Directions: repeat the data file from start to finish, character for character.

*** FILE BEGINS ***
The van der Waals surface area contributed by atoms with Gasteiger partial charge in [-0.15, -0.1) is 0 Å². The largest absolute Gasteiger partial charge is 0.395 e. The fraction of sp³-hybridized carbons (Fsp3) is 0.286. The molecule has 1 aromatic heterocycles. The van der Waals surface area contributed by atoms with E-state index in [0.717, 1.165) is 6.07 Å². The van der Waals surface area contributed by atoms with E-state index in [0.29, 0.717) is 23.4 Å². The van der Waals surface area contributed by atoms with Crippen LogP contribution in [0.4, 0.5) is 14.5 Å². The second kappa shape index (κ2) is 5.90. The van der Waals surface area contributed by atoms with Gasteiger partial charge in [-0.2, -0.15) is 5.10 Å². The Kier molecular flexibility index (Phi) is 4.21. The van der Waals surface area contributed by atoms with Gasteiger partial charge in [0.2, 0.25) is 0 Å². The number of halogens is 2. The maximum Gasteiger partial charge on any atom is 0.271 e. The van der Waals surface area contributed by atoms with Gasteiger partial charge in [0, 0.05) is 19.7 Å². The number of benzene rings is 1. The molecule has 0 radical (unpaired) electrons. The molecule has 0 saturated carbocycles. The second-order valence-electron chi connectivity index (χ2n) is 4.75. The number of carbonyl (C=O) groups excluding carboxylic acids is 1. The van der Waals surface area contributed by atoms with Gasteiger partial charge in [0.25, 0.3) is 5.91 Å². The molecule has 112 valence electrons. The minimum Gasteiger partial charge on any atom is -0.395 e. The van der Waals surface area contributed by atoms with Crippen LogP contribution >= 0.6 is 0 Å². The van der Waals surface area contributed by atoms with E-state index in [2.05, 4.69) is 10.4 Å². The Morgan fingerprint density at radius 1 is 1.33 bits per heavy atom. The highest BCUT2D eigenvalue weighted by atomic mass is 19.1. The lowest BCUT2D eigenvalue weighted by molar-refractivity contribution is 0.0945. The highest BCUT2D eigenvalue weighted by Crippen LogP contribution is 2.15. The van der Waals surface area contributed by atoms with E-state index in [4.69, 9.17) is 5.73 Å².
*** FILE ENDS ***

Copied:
The van der Waals surface area contributed by atoms with Gasteiger partial charge in [-0.15, -0.1) is 0 Å². The largest absolute Gasteiger partial charge is 0.395 e. The fraction of sp³-hybridized carbons (Fsp3) is 0.286. The molecule has 1 aromatic heterocycles. The van der Waals surface area contributed by atoms with E-state index in [0.717, 1.165) is 6.07 Å². The van der Waals surface area contributed by atoms with E-state index in [0.29, 0.717) is 23.4 Å². The van der Waals surface area contributed by atoms with Crippen LogP contribution in [0.4, 0.5) is 14.5 Å². The second kappa shape index (κ2) is 5.90. The van der Waals surface area contributed by atoms with Gasteiger partial charge in [-0.2, -0.15) is 5.10 Å². The Kier molecular flexibility index (Phi) is 4.21. The van der Waals surface area contributed by atoms with Gasteiger partial charge in [0.2, 0.25) is 0 Å². The number of halogens is 2. The maximum Gasteiger partial charge on any atom is 0.271 e. The van der Waals surface area contributed by atoms with Gasteiger partial charge in [0, 0.05) is 19.7 Å². The number of benzene rings is 1. The molecule has 0 radical (unpaired) electrons. The molecule has 0 saturated carbocycles. The second-order valence-electron chi connectivity index (χ2n) is 4.75. The number of carbonyl (C=O) groups excluding carboxylic acids is 1. The van der Waals surface area contributed by atoms with Gasteiger partial charge in [0.25, 0.3) is 5.91 Å². The molecule has 112 valence electrons. The minimum Gasteiger partial charge on any atom is -0.395 e. The van der Waals surface area contributed by atoms with Crippen LogP contribution >= 0.6 is 0 Å². The van der Waals surface area contributed by atoms with E-state index in [2.05, 4.69) is 10.4 Å². The Morgan fingerprint density at radius 1 is 1.33 bits per heavy atom. The highest BCUT2D eigenvalue weighted by atomic mass is 19.1. The lowest BCUT2D eigenvalue weighted by molar-refractivity contribution is 0.0945. The highest BCUT2D eigenvalue weighted by Crippen LogP contribution is 2.15. The van der Waals surface area contributed by atoms with E-state index in [4.69, 9.17) is 5.73 Å².